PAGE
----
Citizen Projects Higher Levels of Vote by Mail in Key States

Today, Citizen Data is releasing model projections for 2020 vote by mail — also known as absentee voting — in Ohio, Florida, Wisconsin, Georgia and Michigan. The models were projected in late July, with the exception of Ohio, which was projected in early July. 

Across the board, our team of data scientists projected higher levels of absentee turnout than has been observed in previous elections. 

Key findings include: 

  • All 5 states are likely to see increases in absentee voting rates. The greatest increases relative to the 2016 general election will be in Ohio (322%), Michigan (86%) and Florida (80%). The lowest increases are projected to be in Wisconsin (12.5%) and Georgia (20.8%).
  • Although both parties will see increases in absentee voting volumes and rates, Democrats are projected to vote absentee at an average of 67.9%, while Republicans are projected to absentee at an average of 37.6%.
  • Only in Ohio are white voters more likely to vote absentee than other racial minorities. In most states analyzed, greater shares of the Black and Hispanic voting populations will vote absentee than white voters.
  • Most metropolitan areas will experience much higher rates of absentee voting than less densely populated areas in each state. 
  • Older voters are much more likely to vote in general, and to vote absentee, than younger generations.
  • The highest income and education groups are generally projected to have the highest absentee voting rates. The lowest income and education groups are generally predicted to have the lowest.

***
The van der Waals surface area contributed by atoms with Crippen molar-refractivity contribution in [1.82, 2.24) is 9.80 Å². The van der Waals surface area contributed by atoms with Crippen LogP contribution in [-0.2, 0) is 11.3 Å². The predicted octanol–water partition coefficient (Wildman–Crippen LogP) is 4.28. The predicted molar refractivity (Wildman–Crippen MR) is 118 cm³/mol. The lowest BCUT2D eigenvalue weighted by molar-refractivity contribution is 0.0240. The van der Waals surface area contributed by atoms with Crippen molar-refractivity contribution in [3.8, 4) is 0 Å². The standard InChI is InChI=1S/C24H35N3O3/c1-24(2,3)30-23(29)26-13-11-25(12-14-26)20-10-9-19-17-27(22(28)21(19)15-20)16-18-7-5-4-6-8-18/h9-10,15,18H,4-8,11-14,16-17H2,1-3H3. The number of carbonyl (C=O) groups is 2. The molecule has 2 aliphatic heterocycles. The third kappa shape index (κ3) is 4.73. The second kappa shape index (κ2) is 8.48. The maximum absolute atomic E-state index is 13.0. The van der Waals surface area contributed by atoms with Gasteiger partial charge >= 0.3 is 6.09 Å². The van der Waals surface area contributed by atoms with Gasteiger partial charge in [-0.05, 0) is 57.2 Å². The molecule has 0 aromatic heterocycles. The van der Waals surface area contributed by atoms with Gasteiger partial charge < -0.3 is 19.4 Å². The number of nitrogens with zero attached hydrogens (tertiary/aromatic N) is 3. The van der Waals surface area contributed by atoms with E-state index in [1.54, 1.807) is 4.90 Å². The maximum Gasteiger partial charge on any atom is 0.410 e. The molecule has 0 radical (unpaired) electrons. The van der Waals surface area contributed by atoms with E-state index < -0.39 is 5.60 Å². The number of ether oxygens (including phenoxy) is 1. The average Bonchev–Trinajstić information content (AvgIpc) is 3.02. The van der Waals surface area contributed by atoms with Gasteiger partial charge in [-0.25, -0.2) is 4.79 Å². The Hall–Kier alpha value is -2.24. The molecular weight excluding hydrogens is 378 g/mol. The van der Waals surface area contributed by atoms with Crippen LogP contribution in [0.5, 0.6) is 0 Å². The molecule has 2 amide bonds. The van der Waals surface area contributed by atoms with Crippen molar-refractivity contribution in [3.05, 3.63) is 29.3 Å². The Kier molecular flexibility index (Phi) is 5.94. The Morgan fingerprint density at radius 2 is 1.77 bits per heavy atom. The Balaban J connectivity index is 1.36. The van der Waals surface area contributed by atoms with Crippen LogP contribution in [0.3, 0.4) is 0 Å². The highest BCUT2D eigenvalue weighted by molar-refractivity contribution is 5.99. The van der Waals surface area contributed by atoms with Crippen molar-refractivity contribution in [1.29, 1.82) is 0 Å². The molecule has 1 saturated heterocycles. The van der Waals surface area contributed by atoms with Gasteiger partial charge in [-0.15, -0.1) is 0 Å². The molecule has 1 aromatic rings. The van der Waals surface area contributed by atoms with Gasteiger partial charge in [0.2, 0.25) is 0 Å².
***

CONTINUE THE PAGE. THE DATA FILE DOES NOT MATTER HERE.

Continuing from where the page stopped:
View the full project files and raw data here.

While Citizen is confident in its projections given the data inputs, the situation is fluid and dynamic, and future updates and improvements to the model will be necessary. This is an unprecedented and anxious time for Americans, and many factors that will affect how Americans turn out to vote absentee, including but not limited to: the varied language people use to reference understand vote by mail; unpredictable public-health related uncertainty; and future projections of unprecedented unemployment rates nationally, among others. 

For this project, Citizen is partnering with a number of organizations — including the National Vote at Home Institute and the Stanford-MIT Project on a Healthy Election — to produce predictive absentee models in key states across the country. The primary goal of is to support election administrators with strategic resource allocation. In coming weeks and months, Citizen will release updates to these state models as well as new projections in additional states and key insights from national surveys.